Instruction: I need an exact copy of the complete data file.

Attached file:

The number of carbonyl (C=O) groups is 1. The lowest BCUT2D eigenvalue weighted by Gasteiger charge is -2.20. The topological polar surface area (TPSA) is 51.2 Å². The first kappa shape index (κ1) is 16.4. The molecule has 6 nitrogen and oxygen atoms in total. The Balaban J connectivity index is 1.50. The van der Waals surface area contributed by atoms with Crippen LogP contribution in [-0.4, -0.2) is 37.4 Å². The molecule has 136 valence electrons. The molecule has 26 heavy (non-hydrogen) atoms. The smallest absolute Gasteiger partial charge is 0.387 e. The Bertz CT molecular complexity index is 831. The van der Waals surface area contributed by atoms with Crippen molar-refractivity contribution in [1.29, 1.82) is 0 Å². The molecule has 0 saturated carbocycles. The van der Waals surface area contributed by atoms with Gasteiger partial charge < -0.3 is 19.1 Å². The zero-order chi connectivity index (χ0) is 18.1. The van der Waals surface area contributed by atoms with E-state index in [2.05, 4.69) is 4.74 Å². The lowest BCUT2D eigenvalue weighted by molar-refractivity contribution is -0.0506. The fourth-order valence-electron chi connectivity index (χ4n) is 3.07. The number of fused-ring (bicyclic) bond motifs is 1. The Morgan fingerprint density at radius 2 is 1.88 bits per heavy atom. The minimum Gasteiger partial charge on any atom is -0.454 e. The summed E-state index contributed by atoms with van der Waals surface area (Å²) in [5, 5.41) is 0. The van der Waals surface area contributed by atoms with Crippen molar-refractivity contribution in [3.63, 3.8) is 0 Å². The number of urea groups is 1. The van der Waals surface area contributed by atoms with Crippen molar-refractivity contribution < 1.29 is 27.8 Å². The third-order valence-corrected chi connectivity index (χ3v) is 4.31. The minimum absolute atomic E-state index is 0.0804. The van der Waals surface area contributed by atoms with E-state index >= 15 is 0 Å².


The number of carbonyl (C=O) groups is 1. The lowest BCUT2D eigenvalue weighted by Gasteiger charge is -2.20. The topological polar surface area (TPSA) is 51.2 Å². The first kappa shape index (κ1) is 16.4. The molecule has 6 nitrogen and oxygen atoms in total. The Balaban J connectivity index is 1.50. The van der Waals surface area contributed by atoms with Crippen LogP contribution in [-0.4, -0.2) is 37.4 Å². The molecule has 136 valence electrons. The molecule has 26 heavy (non-hydrogen) atoms. The smallest absolute Gasteiger partial charge is 0.387 e. The Bertz CT molecular complexity index is 831. The van der Waals surface area contributed by atoms with Crippen molar-refractivity contribution in [1.29, 1.82) is 0 Å². The molecule has 0 saturated carbocycles. The van der Waals surface area contributed by atoms with Gasteiger partial charge < -0.3 is 19.1 Å². The zero-order chi connectivity index (χ0) is 18.1. The van der Waals surface area contributed by atoms with E-state index in [2.05, 4.69) is 4.74 Å². The lowest BCUT2D eigenvalue weighted by molar-refractivity contribution is -0.0506. The fourth-order valence-electron chi connectivity index (χ4n) is 3.07. The number of fused-ring (bicyclic) bond motifs is 1. The Morgan fingerprint density at radius 2 is 1.88 bits per heavy atom. The minimum Gasteiger partial charge on any atom is -0.454 e. The summed E-state index contributed by atoms with van der Waals surface area (Å²) in [5, 5.41) is 0. The van der Waals surface area contributed by atoms with Crippen molar-refractivity contribution in [3.63, 3.8) is 0 Å². The number of urea groups is 1. The van der Waals surface area contributed by atoms with Crippen molar-refractivity contribution < 1.29 is 27.8 Å². The third-order valence-corrected chi connectivity index (χ3v) is 4.31. The minimum absolute atomic E-state index is 0.0804. The van der Waals surface area contributed by atoms with E-state index >= 15 is 0 Å².